Fighting Battles And The Language Of Cancer


Media portrayals of cancer as “a battle to be fought”, and its focus on ‘brave fighters’ beating the odds, can lead to feelings of guilt and failure in people with a terminal diagnosis, according to research conducted by Elena Semino, Professor of Linguistics and Verbal Art from the ESRC Centre for Corpus Approaches to Social Science based at Lancaster University, UK.

“The message that people get from the media and from charity campaigns is that they have to ‘fight’ and ‘beat’ their cancer. Although well meaning, the effect of using war metaphors like this can be damaging to some people. If people are diagnosed with terminal cancer, then they are spoken of as ‘losing their battle’. Many patients are unhappy with their illness being discussed in this way. Blame is being put on the patient, and there’s almost a sense that, if you are dying, you must have given up and not have fought hard enough.
Professor Semino and her colleagues have been studying the use of metaphors in the way we talk about cancer since 2012. As part of their research they have analysed 1.5 million words taken from interviews and online forum discussions involving cancer patients, family carers and health professionals. The team found that the type of metaphors people chose to use when describing their cancer reflected and affected how they viewed and experienced their illness.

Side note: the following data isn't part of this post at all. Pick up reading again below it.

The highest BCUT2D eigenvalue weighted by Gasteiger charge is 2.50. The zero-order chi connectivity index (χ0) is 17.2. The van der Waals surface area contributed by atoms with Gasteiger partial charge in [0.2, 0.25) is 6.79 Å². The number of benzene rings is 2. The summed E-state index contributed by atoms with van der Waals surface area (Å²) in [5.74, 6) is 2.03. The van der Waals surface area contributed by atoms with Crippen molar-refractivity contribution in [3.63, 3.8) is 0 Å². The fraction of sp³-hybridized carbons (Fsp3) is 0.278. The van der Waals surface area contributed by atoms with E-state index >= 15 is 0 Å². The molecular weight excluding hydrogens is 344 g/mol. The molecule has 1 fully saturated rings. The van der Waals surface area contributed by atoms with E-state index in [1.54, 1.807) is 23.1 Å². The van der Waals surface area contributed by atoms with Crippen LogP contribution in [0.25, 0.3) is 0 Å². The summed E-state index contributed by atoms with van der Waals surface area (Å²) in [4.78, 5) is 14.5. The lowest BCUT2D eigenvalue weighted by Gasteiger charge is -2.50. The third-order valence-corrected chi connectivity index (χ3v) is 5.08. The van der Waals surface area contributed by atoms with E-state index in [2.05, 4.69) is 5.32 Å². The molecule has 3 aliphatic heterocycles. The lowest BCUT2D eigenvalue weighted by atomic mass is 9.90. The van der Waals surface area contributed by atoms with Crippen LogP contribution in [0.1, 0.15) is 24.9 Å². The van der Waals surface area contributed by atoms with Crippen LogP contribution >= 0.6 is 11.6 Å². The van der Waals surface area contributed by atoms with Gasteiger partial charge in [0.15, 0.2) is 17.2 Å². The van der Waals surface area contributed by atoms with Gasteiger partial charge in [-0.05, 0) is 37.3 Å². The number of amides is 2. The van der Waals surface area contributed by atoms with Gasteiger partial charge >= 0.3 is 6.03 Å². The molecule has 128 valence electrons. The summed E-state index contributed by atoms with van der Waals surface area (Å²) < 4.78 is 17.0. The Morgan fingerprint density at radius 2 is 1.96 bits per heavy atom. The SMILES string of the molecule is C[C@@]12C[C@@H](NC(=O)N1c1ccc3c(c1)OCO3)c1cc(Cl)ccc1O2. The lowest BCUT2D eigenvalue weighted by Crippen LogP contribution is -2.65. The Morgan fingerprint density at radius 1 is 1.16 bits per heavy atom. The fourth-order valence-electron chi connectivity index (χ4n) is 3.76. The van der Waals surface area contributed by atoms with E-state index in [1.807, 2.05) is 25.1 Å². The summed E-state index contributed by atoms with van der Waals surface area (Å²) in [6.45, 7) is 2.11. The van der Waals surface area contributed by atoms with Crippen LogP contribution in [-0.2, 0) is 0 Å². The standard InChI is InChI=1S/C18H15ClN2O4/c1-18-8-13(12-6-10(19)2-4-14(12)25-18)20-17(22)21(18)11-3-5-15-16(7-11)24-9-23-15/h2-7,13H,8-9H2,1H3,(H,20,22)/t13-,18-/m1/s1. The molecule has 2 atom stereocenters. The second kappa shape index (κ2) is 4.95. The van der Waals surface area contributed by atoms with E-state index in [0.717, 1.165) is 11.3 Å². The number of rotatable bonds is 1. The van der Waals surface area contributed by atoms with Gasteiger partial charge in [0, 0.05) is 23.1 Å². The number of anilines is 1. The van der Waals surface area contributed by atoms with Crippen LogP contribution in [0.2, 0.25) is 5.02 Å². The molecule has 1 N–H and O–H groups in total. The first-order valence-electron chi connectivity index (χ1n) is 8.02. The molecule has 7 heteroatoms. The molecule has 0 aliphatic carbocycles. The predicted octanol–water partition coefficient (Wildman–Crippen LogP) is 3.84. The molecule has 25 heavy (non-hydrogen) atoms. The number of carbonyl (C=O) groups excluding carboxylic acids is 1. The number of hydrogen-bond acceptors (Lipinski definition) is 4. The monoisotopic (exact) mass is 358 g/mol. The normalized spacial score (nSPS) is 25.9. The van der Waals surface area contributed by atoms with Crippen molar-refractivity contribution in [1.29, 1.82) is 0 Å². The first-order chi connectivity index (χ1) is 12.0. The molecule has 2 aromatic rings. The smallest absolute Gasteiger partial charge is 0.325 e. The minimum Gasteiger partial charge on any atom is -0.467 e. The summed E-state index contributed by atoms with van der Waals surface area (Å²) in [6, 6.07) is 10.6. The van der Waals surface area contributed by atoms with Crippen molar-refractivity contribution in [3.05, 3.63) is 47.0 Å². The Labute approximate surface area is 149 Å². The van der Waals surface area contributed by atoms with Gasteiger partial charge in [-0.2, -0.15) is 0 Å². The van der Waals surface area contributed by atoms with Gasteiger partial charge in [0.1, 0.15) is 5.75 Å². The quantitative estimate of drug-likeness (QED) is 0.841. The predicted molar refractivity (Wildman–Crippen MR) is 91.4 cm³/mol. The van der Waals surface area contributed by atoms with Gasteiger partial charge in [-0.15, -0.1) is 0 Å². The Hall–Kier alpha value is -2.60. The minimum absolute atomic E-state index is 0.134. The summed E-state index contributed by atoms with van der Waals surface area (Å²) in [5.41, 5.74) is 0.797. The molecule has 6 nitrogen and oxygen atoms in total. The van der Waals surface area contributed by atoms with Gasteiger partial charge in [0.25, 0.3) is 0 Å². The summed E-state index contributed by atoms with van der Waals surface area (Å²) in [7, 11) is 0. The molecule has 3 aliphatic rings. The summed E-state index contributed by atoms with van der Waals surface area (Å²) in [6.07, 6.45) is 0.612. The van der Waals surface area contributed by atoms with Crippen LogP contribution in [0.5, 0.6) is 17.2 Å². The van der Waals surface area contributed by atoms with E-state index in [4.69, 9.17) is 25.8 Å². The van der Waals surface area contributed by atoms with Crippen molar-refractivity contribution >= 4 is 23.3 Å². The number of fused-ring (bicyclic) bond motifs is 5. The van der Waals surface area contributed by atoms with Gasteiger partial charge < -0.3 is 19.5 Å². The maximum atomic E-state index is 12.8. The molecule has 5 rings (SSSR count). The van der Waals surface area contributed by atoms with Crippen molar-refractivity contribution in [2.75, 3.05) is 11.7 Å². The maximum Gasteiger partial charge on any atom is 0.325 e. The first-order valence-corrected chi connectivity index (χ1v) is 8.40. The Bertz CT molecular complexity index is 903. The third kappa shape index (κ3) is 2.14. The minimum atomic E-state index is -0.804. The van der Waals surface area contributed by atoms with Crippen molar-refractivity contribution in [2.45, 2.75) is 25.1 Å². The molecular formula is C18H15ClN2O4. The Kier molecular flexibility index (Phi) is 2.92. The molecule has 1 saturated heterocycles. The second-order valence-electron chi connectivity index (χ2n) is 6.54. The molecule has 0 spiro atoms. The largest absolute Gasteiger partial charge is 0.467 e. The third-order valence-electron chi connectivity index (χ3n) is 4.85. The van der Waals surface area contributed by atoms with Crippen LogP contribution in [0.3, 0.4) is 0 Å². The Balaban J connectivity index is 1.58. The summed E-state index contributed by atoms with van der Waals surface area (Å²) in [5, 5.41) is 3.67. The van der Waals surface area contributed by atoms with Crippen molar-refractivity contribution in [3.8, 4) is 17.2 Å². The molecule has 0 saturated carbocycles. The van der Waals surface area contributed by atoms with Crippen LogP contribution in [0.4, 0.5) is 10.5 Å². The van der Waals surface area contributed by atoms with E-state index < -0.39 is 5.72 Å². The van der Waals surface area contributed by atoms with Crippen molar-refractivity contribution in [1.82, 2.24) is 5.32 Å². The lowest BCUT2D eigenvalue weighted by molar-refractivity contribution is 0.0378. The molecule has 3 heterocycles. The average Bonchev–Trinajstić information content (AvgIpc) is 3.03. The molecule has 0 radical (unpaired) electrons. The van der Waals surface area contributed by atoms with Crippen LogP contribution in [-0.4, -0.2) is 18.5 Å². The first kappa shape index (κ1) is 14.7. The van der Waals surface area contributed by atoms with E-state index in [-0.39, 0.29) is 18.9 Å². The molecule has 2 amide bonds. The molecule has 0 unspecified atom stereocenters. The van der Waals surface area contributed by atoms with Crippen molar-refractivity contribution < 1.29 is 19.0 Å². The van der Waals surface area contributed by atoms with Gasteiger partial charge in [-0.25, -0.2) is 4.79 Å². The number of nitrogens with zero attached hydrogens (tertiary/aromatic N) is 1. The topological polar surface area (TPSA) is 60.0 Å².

For some patients, some of the time, the idea of being engaged in a fight is motivating. Some people say with pride that “I’m such a fighter”, and they find a sense of meaning and purpose and identity in that. The study showed that we are all different, and different metaphors work for different people, and at different times.
According to Professor Semino, metaphors help people to express ideas that are particularly sensitive and emotional, and are therefore especially helpful. Rather than discouraging people from using any type of metaphor that may be helpful to them, she is working with the NHS to produce a metaphor manual, featuring many examples of metaphors produced by other cancer patients.
As metaphors are a tool for making sense of our experiences, when you are vulnerable and dying you should have as many tools at your disposal as possible, so that you can choose the one that suits you best at that time.
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